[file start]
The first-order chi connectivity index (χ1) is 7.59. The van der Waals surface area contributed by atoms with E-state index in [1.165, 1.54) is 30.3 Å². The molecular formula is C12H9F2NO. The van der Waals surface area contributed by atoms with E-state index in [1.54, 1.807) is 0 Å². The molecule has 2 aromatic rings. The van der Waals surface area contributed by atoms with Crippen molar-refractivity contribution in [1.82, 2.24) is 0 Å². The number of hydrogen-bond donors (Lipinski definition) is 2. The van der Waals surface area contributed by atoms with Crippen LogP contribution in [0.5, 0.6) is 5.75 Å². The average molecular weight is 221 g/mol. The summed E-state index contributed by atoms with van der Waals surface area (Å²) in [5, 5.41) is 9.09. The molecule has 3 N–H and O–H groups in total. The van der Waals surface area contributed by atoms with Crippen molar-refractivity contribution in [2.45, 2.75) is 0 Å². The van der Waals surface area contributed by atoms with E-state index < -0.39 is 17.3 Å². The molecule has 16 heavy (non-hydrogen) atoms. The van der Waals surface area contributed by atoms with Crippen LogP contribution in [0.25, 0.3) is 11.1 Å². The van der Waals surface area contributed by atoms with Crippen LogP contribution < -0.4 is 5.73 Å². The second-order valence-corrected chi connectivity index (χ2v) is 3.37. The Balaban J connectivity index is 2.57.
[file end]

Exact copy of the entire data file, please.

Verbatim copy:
The first-order chi connectivity index (χ1) is 7.59. The van der Waals surface area contributed by atoms with E-state index in [1.165, 1.54) is 30.3 Å². The molecular formula is C12H9F2NO. The van der Waals surface area contributed by atoms with E-state index in [1.54, 1.807) is 0 Å². The molecule has 2 aromatic rings. The van der Waals surface area contributed by atoms with Crippen molar-refractivity contribution in [1.82, 2.24) is 0 Å². The number of hydrogen-bond donors (Lipinski definition) is 2. The van der Waals surface area contributed by atoms with Crippen LogP contribution in [0.5, 0.6) is 5.75 Å². The average molecular weight is 221 g/mol. The summed E-state index contributed by atoms with van der Waals surface area (Å²) in [5, 5.41) is 9.09. The molecule has 3 N–H and O–H groups in total. The van der Waals surface area contributed by atoms with Crippen molar-refractivity contribution in [2.45, 2.75) is 0 Å². The van der Waals surface area contributed by atoms with E-state index < -0.39 is 17.3 Å². The molecule has 16 heavy (non-hydrogen) atoms. The van der Waals surface area contributed by atoms with Crippen LogP contribution in [0.25, 0.3) is 11.1 Å². The van der Waals surface area contributed by atoms with Crippen LogP contribution < -0.4 is 5.73 Å². The second-order valence-corrected chi connectivity index (χ2v) is 3.37. The Balaban J connectivity index is 2.57.